Friday, January 21, 2011
For fans of: Animal Collective, Glasser, Neon Indian
An Animal Collective comparison is inevitable; the ambiance at many times recalls Feels, the crescendoing electronics recalls Strawberry Jam or Merriweather Post Pavilion, and the vocal stylings of Raphaelle Standell-Preston often sound like Avey Tare if he were to suddenly to lose his adam's apple. Nonetheless, Braids do a great job taking what's so great about An. Co. and employing them in new ways. I'm a sucker for these powerful female vocals, and all the instrumentation is carefully laid down and very atmospheric a la Fever Ray, albeit much more upbeat and organic. You won't find the most amazing chord progressions or impressive drumming or anything like that here, but they make up for their possible lack of experience by making use of some great ideas and influences. - Matthew Foster
"Depending on whatever aspect of Braids' music captures listeners at any moment, they call to mind widely varied influences. Over the course of their debut, Native Speaker, shades of Animal Collective, Björk, Karen O, the Cocteau Twins, Siouxsie Sioux, and Yeasayer pop up in the most improbable combinations, making for unpredictable -- and sometimes thrilling -- listening. Opening track “Lemonade” defines the band’s sound, from its intricate instrumentation to its free-flowing structure to Raphaelle Standell-Preston's angelic voice, which coos surprisingly profane lyrics like “Have you fucked all the stray kids yet?” Standell-Preston's singing and the band’s playing are both forces to be reckoned with, but for most of Native Speaker they work together instead of competing with each other. “Glass Deers” suggests a less-weird Sugarcubes (even with Standell-Preston's insistently trilled refrain “I’m fucked up”), while “Same Mum” gives the band’s sound a tropical lilt. Still, some of the album’s best moments happen when Braids calm down a little. The album’s sensual title track shows how ably the band can make eight minutes feel like half that, with softly encompassing drones and erotically inclined vocals. “Lammicken” takes the band’s sound in an enticingly different direction that sounds like filter disco and dream pop blurred together, as Standell-Preston sings “I can’t stop it” in countlessly different ways. As intriguing as Native Speaker is, it’s not perfect: Standell-Preston's vocals can border on grating, and sometimes the band’s approach feels formless instead of abstract. Nevertheless, Braids' uniquely feminine experimental pop is largely a success." - AMG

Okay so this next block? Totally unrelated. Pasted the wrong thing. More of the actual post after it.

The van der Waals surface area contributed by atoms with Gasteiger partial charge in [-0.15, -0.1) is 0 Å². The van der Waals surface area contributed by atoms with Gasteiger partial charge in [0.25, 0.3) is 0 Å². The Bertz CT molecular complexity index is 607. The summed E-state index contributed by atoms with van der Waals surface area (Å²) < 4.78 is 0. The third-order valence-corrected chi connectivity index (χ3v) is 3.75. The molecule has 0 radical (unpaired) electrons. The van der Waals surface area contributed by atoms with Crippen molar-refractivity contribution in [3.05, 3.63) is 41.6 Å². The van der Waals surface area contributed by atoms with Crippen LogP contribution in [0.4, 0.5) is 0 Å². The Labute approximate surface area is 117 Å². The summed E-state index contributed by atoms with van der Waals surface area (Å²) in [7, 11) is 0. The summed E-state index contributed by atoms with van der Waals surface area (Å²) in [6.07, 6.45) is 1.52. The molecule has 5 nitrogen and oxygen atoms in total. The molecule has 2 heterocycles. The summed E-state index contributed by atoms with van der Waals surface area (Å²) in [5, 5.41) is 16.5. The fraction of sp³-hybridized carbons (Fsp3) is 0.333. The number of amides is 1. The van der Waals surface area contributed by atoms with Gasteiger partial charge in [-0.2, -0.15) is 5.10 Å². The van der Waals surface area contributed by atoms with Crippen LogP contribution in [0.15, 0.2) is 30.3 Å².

Friday, January 7, 2011
For fans of: Jandek, David Grubbs, John Cage
Of all the strange music I've heard, this could very well beat them all for the strangest. It's an experimental mix of blues and minimal electronica that somehow manages to fit together quite nicely. The track "Dyin' in the Wine" even features what could be a complete dub techno track behind the guitar strums and barely comprehensible vocals. As if the strange genre blend isn't enough, there are random background sounds throughout including baby cries that give an interesting contrast between everyday life and the bizarre music in the foreground. I'm not sure this will hold up well to multiple listens, but if you like music that blends diverse styles and sounds like nothing else, you're sure to be awestruck by this. - Matthew Foster